Haitham Omar :  I spend 30-60 minutes at the checkpoint. The [Israeli] worker has no checkpoints. They do not get inspected and are not asked to remove their clothes. Also, there is a gap in the rate. Our rate is not like theirs. They don’t need a [military] permit to work but we do. I can’t cross the checkpoint without a permit. They don’t pay for a permit. They have insurance. Everything is different. Israeli workers have everything.

Haitham Omar : [Israeli] settlers have their own checkpoints. They drive freely and we have to wait, if we are in cars. But at this checkpoint, we have to cross on foot.

Mohammad Toube : The work we do is not done by Israelis. All of the workers that are here are doing hard work. Hard work. The work they do is the nice and easy one. All of these poor people that you see around you are doing exhausting work. They work in construction, floors, ceiling and all other hard works. Yes they need us [workers].

Narrator : 500 meters away from Al Tayeb checkpoint,  Palestinian farmers wait for Israeli soldiers to unlock gates and allow them access to their own agricultural land. 

Randa Abu Ma’mar : I come here every day and usually it’s open Sunday, Tuesday and Thursday. But last time I came it was closed. So I decided to come today and they don’t allow me to cross.

Narrator : A population ruled by Israeli military law, these citizens are granted entry to work only as cheap labor which amounts to what the U.N. and numerous humanitarian organizations call an apartheid regime. 

Ali Ne’erat : What can we say? It’s an occupation. We have no power to change this. I consider all of Palestine to be our land. They built a wall in it. It is a racist wall built by land grabbers. But there are no solutions. Don’t tell me the world doesn’t know! All Arab and Western countries know and are complicit with the occupation.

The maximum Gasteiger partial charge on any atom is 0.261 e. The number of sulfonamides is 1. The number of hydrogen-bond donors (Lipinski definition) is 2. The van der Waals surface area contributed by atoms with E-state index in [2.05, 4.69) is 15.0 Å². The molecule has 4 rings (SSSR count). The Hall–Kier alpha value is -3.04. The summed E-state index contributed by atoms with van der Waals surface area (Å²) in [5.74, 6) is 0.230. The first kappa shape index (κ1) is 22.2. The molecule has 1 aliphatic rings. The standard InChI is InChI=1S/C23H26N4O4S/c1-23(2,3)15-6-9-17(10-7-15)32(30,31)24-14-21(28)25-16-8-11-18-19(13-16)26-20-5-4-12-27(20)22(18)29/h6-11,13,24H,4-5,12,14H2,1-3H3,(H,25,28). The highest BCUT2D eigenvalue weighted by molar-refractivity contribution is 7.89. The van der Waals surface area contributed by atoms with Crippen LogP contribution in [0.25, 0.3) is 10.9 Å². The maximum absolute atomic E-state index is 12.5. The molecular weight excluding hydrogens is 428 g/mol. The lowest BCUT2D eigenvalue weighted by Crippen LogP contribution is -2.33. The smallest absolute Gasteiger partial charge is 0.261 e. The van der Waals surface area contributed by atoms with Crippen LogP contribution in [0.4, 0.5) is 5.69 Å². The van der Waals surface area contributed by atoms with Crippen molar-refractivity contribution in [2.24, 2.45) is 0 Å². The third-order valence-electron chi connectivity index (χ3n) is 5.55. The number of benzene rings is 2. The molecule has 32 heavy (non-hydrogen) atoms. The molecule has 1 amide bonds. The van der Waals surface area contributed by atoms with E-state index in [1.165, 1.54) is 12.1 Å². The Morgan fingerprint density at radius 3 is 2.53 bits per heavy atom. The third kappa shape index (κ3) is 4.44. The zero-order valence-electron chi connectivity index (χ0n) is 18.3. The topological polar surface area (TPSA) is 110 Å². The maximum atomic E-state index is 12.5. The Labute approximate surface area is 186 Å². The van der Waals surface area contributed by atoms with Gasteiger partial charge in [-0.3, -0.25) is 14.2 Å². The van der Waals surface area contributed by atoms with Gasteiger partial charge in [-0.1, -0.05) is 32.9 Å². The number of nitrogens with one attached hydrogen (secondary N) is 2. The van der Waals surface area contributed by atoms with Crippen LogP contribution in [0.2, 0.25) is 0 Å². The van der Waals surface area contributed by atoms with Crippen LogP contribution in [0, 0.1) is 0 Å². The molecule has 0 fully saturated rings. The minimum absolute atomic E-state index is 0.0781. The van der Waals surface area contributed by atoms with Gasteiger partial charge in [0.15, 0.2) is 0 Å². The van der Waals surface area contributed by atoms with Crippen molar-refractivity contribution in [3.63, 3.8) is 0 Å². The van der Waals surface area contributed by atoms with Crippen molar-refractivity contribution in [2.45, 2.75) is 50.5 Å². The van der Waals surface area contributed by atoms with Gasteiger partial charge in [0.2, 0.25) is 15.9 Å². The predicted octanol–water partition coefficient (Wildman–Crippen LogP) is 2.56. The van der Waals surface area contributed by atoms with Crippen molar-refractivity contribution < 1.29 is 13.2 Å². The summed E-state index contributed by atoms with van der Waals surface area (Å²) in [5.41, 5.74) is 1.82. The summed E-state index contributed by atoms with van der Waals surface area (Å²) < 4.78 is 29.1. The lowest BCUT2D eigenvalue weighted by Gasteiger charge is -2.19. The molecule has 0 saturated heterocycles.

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Ahmad Al-Bazz is a Palestine-based independent journalist and documentary filmmaker focusing on Palestinian-Israeli affairs.

Nadia Péridot is a British Palestinian activist and writer based in London, UK. An advocate for human rights, Nadia is committed to spreading awareness of the Palestinian cause and the rights of refugees, and working to hold government to account. Instagram; @nadsonthego

Ross Domoney is a multi award winning freelance documentary maker and video journalist from the UK. His work focuses on human right issues, character lead narratives, countries in conflict and the affect of political protest on cities, authorities and underground movements. His work has been published by the Guardian, ITV, Al Jazeera, Field of Vision, The Intercept, BBC2, The Wall Street Journal, TimeOut, and The Discovery Channel to name a few. His documentaries have won awards at Thessaloniki film festival, The Royal Television Society and have been shortlisted twice for the Grierson award. He is currently finishing a documentary from the Kurdish territories of North and East Syria. Twitter @rossdomoney | Instagram @ross_domoney